Brussels that an international force would not be “an easy force to deploy,”
but added that talks were under way about such a force under a United
Nations Security Council mandate.
“I think several member states of the European Union will be ready to
provide all necessary assistance,” he said, but did not name the countries
or what they might be prepared to do.
Mr. Solana is said to be wary of a NATO-led force, another senior European
Union official said. “NATO is too identified with the United States,” the
official said. “It would be Iraq all over again.”
At NATO headquarters, officials said they were taken by surprise by comments
of Israeli officials that they would welcome a NATO-led force to secure
“No request has been made to NATO,” said James Appathurai, the NATO
spokesman. “The possibility, the shape, the structure of any international
force — none of them has been seriously addressed.”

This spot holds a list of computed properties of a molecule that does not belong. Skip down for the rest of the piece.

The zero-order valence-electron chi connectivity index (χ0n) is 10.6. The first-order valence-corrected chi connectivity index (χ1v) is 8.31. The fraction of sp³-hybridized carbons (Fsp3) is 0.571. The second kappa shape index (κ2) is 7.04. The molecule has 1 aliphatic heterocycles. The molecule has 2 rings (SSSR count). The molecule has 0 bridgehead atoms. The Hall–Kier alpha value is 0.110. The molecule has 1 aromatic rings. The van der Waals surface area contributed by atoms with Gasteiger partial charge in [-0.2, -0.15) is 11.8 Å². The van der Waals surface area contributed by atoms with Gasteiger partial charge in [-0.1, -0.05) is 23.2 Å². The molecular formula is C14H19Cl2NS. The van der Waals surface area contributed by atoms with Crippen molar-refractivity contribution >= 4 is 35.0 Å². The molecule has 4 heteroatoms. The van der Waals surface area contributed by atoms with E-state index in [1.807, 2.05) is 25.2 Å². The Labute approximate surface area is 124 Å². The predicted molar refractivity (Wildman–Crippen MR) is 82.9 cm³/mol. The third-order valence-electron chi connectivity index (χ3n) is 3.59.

In an ambitious new mission, NATO is due to take over military operations
from the American-led coalition in Afghanistan at the end of the month.
The challenge of creating a viable international force to secure Israel’s
border with Lebanon was captured by Nahum Barnea, a columnist for the
Israeli daily newspaper Yediot Aharonot. The European foreign ministers were
enthusiastic, he said.
“They only had one small condition for the force to be made up of soldiers
from another country,” Mr. Barnea wrote. “The Germans recommended France;
the French recommended Egypt, and so on. It is doubtful whether there is a
single country in the West currently volunteering to lay down its soldiers
on Hezbollah’s fence.”
Elaine Sciolino reported from Paris for this article and Steven Erlanger
from Jerusalem. Alan Cowell contributed reporting from London.